Testing NOS Systems
Once you have your nitrous system installed, you must test the system to ensure adequate nitrous and fuel flow. This will ensure proper performance and reliability.
Start by ensuring that the fuel line is properly attached to the fuel solenoid and turn the fuel pump on. You can do this by turning the ignition key to the ACC position. Check for fuel leaks where you tapped into the stock fuel line and where the fuel line feeds into the fuel solenoid. Cure any fuel leaks, check again for fuel leaks and then disconnect the fuel line from the nitrous injector. Activate the system and check for fuel flow when the system is activated, and that the fuel stops flowing when you deactivate the system. If you don't get fuel flow, check that the fuel solenoid is operating properly — you should hear an audible click when the solenoid is activated; check that you have fuel flow at the fuel filter; and ensure that fuel line is not kinked, twisted or bent. If you do have fuel flow, turn the vehicle's ignition off and properly secure the fuel line to the nitrous injector.
Now open the release valve on the nitrous tank check for frost along the nitrous feed line. The frost will indicate a nitrous leak. If you find any leaks, close the release valve on the nitrous tank and cure the leaks. Open the release valve again and ensure that you've cured all nitrous leaks. Then disconnect the nitrous line from the nitrous injector. Activate the system and check for liquid nitrous flow when the system is activated, and that the nitrous stops flowing when you deactivate the system. If you don't get nitrous flow, check that the nitrous solenoid is operating properly; and ensure that nitrous line is not kinked, twisted or bent. If you do have nitrous flow, you can properly secure the nitrous line to the nitrous injector.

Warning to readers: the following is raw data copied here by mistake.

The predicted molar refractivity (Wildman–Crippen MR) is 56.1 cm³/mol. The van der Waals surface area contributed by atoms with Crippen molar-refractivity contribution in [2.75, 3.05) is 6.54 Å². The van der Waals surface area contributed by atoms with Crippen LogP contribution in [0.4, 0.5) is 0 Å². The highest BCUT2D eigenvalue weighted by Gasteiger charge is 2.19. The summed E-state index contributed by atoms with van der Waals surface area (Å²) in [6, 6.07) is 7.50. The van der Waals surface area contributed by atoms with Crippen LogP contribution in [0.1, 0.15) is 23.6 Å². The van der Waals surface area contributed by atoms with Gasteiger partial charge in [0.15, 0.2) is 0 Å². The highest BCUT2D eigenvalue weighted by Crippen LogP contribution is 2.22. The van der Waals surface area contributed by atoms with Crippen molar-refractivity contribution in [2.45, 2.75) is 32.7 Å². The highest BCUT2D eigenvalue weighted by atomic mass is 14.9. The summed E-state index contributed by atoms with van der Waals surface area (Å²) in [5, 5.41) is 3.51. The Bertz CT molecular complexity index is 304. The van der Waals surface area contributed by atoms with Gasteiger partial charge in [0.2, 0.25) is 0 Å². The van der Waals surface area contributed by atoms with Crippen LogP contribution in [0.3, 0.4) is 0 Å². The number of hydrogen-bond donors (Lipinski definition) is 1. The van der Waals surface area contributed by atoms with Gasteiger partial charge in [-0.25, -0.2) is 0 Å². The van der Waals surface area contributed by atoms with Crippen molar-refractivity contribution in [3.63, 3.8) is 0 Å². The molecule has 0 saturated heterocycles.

Tuning NOS Systems
Nitrous tuning is another simple procedure but you should first tune your engine without nitrous as you will be running without nitrous for most of the time. Tuning the nitrous system is quite straight forward — you start with the jet sizes recommended by the manufacturer of your nitrous system and gradually adjust the jet sizes until the air/fuel mixture added by the nitrous system is perfect.
So install the jet sizes recommended by the manufacturer of your nitrous system. This will be conservative and will err on the rich size (i.e., too much fuel), which is the safe side to err on. Run you engine for a while with the nitrous activated and then check each of your spark plugs to determine how the air/fuel mixture is burning. The correct air/fuel mixture will produce a brownish, grayish-tan color on the spark plugs. If the spark plugs have a sooty, black color, your air/fuel mixture is too rich and you should increase the nitrous jet to the next jet size. If the metal part of the spark plugs displays a bluish or rainbow coloration, go to a smaller nitrous jet size immediately. Repeat this test until your spark plugs display the correct color. Never jump up by more than one jet size on the nitrous side and never try to work your way down from a lean mixture — that's just looking for trouble and major engine damage. You can make more power by increasing the fuel jet size and then adjusting the nitrous jet size up until your spark plugs display the correct color again.
WARNING: Back off as soon as you get detonation and reduce the size of your nitrous jet!
You may also need to adjust your ignition timing as nitrous oxide makes the air/fuel mixture burn much faster than normal. Retard the ignition timing by 2° increments (i.e., less advance before TDC) until you feel a noticeable loss of power. Then advance the ignition timing by 2°.
Now that that's done, your nitrous system is installed, tested and tuned; all that's left is for you to enjoy responsibly — always enjoy power responsibly!